Farmed Bluefin Tuna is The Future

Farmed Bluefin Tuna is The Future

Know the difference between Wild, Farmed and Organic Salmon Reading Farmed Bluefin Tuna is The Future 2 minutes

Atlantic, Pacific and Southern Bluefin tuna has massively declined from overfishing and illegal fishing in the last 20 years. Population declines are mostly due to demands in high end sushi markets.

In Japan, all Bluefin tuna are graded by the quality of the oily meat that's extracted from the fish. One of the highest valued is the 'toro' from the belly. Tuna that's meant for sushi is meticulously taken care of to ensure the flesh is not damaged. Once fresh tuna arrives at the fish market, samples from the tissue are inspected for color, consistency and flavor before pricing. Although sushi is made from various tuna types like yellowtail and  big eye, otoro is only obtained from bluefin tuna.

Otoro is from the under-belly inside the tuna, and it gets separated into grades which happen to be recognized according to the marbling through out the steak, very similar to how beef is graded. If you've ever ordered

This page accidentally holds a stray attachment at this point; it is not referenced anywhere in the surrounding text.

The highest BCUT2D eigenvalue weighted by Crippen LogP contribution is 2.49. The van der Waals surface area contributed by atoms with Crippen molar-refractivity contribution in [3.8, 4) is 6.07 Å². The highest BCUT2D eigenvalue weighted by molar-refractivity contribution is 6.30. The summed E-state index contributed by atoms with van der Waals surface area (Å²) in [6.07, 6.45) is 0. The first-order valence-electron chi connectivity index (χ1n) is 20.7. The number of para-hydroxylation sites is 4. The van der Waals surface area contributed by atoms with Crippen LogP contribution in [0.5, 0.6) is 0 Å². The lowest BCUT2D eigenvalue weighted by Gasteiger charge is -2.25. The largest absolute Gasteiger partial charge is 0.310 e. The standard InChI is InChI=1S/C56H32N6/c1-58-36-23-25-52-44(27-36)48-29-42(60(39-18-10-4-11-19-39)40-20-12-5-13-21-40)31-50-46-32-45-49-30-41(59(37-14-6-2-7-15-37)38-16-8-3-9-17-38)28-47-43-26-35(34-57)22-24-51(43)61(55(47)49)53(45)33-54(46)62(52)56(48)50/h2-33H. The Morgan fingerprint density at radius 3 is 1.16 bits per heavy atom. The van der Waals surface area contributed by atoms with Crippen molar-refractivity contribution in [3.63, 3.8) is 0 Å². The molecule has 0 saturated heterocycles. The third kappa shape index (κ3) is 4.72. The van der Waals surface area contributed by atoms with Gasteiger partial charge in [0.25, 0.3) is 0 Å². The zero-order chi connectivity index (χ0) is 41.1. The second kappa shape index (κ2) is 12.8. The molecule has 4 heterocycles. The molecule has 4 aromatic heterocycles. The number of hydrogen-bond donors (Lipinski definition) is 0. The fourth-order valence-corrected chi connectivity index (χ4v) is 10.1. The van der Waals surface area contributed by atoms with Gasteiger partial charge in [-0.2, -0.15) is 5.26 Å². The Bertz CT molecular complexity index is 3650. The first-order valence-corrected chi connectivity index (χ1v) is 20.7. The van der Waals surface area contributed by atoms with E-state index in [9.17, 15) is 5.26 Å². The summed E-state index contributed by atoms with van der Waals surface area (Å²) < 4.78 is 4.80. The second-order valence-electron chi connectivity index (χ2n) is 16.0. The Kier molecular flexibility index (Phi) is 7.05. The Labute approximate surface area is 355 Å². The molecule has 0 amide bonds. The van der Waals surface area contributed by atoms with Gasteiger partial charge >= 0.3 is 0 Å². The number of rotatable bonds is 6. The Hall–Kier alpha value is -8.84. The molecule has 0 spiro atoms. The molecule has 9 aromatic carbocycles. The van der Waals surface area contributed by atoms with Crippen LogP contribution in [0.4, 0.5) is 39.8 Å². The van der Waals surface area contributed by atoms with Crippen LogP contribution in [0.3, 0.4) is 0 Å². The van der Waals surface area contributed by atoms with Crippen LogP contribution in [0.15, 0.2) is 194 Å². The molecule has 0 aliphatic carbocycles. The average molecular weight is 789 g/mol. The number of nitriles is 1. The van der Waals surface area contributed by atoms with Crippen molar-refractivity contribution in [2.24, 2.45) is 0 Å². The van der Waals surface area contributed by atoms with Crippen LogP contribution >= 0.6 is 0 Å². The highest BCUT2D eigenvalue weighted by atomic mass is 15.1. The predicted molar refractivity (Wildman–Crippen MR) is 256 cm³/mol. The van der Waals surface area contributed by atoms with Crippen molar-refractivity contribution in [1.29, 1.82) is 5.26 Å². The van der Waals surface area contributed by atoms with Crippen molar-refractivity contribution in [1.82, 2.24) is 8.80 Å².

Otoro (fatty tuna) nigiri sushi (pictured below) from a high-end Japanese restaurant in Dubai or Abu Dhabi, you'll know from the taste (and price) that it's a superior cut. 

The sustainable option is farmed Bluefin tuna and it's become popular in the last decade. In the past, if a restaurant of hotel had bluefin tuna on their menu it was considered unethical due to overfishing and some species being endangered. Nowadays, as farmed Bluefin tuna is a preferred option, the stigma around Bluefin tuna is no longer there. 

Turkey has become one of the top countries to export Bluefin tuna to Japan. Approximately 5,000 tonnes were exported in 2022 valued at 13.8 billion yen ($92 million), according to Japanese government data. Although tuna exports to Japan were almost nil when farming started in Turkey, they now account for nearly 20% of Japan's total tuna imports, the most after Malta, which exported 6,900 tonnes in 2022.